Saturday, June 11, 2005

At long last:
The finance ministers of the world's eight wealthiest nations agreed Saturday on a deal for immediate 100 percent multilateral debt relief totaling $40 billion (33 billion euros) for 18 of the world's poorest countries...

The G8, comprising Britain, Canada, France, Germany, Italy, Japan, Russia and the United States, agreed to immediately write off $40 billion of debt owed by 18 countries to the World Bank, the International Monetary Fund (IMF) and the African Development Bank.

The 18 nations include Benin, Bolivia, Burkina Faso, Ethiopia, Ghana, Guyana, Honduras, Madagascar, Mali, Mauritania, Mozambique, Nicaragua, Niger, Rwanda, Senegal, Tanzania, Uganda and Zambia.

They are the first to qualify for eligibility for a debt relief joint initiative backed by the three financial institutions. The HIPC initiative offers debt relief to the world's most impoverished nations that agree to undertake economic reform.
For those who haven't been following the story, the 18 HIPCs essentially spend so much of their income paying off former debts -- often taken out, furthermore, by previous non-democratic regimes -- that they have little to no income left to combat the health and productivity losses which frequently result from abject poverty.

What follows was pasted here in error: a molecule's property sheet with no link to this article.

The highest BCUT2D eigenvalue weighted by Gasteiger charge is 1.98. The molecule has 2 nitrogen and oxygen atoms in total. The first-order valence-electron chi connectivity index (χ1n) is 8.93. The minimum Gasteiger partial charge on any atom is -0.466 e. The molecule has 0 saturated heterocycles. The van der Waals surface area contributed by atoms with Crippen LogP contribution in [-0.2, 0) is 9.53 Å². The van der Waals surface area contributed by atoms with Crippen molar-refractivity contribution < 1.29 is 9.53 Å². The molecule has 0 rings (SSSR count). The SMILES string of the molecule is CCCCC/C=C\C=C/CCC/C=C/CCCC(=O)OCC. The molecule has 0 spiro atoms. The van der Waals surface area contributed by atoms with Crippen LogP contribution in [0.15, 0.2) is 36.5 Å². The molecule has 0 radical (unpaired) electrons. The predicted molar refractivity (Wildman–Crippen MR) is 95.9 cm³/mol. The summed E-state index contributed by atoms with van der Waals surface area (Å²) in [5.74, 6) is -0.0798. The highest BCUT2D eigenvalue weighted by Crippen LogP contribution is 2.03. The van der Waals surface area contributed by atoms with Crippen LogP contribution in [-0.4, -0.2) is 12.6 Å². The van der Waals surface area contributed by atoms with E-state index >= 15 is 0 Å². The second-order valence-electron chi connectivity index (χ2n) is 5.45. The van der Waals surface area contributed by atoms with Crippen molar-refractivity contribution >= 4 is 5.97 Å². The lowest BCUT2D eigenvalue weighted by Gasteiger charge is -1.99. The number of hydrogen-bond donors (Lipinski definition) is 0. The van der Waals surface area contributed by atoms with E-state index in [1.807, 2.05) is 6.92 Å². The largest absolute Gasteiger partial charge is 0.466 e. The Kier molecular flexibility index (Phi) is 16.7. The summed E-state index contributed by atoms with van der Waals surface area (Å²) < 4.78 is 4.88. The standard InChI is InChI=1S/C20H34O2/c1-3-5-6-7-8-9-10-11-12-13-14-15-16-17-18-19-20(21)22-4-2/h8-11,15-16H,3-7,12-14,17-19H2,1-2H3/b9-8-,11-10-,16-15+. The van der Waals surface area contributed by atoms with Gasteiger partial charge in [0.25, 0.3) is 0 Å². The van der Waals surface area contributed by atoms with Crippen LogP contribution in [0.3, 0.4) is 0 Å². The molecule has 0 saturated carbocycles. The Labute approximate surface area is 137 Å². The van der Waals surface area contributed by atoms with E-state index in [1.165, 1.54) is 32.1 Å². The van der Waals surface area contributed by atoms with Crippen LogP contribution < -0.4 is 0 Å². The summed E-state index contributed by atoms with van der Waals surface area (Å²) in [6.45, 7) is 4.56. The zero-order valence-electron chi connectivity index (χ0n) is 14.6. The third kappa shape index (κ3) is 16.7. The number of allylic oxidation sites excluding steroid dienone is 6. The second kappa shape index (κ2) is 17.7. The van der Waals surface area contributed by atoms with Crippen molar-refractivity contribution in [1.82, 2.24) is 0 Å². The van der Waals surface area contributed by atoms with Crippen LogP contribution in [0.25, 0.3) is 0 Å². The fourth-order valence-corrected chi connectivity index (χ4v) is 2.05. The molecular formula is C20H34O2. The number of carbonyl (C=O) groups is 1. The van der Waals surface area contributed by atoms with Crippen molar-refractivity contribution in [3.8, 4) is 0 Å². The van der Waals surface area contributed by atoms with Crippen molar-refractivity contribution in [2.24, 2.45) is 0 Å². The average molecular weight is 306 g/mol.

The only thing I would add: as great as the debt write-off is in theory, the specific nature of the "economic reforms" in question will determine its true value. After all, should the structural reforms turn out to be just as inhibitive as the debt payments, then today's celebratory announcements will seem risible in retrospect.

Perhaps that sentiment will prove inappropriately cynical, but the U.S., the World Bank and the IMF have all insisted on ill-advised reforms in the past (think Argentina). Here's to hoping that this time they prove far more judicious.


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